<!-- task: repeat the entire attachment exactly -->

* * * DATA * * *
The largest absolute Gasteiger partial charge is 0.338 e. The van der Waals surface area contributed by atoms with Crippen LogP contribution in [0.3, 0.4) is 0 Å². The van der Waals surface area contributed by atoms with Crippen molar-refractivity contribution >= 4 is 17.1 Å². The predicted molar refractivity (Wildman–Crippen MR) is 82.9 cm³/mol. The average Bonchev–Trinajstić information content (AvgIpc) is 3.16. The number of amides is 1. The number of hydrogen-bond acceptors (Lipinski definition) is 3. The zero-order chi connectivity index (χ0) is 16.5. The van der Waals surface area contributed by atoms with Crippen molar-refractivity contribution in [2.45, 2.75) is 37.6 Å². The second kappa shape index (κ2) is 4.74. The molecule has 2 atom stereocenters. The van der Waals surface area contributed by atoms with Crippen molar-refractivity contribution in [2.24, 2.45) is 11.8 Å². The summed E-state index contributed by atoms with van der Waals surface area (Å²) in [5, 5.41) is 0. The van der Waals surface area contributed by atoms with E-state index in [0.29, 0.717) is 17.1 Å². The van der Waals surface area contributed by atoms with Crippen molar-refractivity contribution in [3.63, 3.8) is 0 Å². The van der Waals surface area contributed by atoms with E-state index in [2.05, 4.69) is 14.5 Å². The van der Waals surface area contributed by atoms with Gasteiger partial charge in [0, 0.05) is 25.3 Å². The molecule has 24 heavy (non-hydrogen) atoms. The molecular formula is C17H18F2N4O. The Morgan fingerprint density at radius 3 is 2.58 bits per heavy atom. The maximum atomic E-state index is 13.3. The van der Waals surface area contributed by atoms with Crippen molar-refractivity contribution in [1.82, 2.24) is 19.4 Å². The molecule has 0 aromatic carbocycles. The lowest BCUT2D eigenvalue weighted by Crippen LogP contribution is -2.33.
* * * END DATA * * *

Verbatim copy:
The largest absolute Gasteiger partial charge is 0.338 e. The van der Waals surface area contributed by atoms with Crippen LogP contribution in [0.3, 0.4) is 0 Å². The van der Waals surface area contributed by atoms with Crippen molar-refractivity contribution >= 4 is 17.1 Å². The predicted molar refractivity (Wildman–Crippen MR) is 82.9 cm³/mol. The average Bonchev–Trinajstić information content (AvgIpc) is 3.16. The number of amides is 1. The number of hydrogen-bond acceptors (Lipinski definition) is 3. The zero-order chi connectivity index (χ0) is 16.5. The van der Waals surface area contributed by atoms with Crippen molar-refractivity contribution in [2.45, 2.75) is 37.6 Å². The second kappa shape index (κ2) is 4.74. The molecule has 2 atom stereocenters. The van der Waals surface area contributed by atoms with Crippen molar-refractivity contribution in [2.24, 2.45) is 11.8 Å². The summed E-state index contributed by atoms with van der Waals surface area (Å²) in [5, 5.41) is 0. The van der Waals surface area contributed by atoms with E-state index in [0.29, 0.717) is 17.1 Å². The van der Waals surface area contributed by atoms with Crippen molar-refractivity contribution in [3.63, 3.8) is 0 Å². The van der Waals surface area contributed by atoms with E-state index in [2.05, 4.69) is 14.5 Å². The van der Waals surface area contributed by atoms with Gasteiger partial charge in [0, 0.05) is 25.3 Å². The molecule has 24 heavy (non-hydrogen) atoms. The molecular formula is C17H18F2N4O. The Morgan fingerprint density at radius 3 is 2.58 bits per heavy atom. The maximum atomic E-state index is 13.3. The van der Waals surface area contributed by atoms with Crippen molar-refractivity contribution in [1.82, 2.24) is 19.4 Å². The molecule has 0 aromatic carbocycles. The lowest BCUT2D eigenvalue weighted by Crippen LogP contribution is -2.33.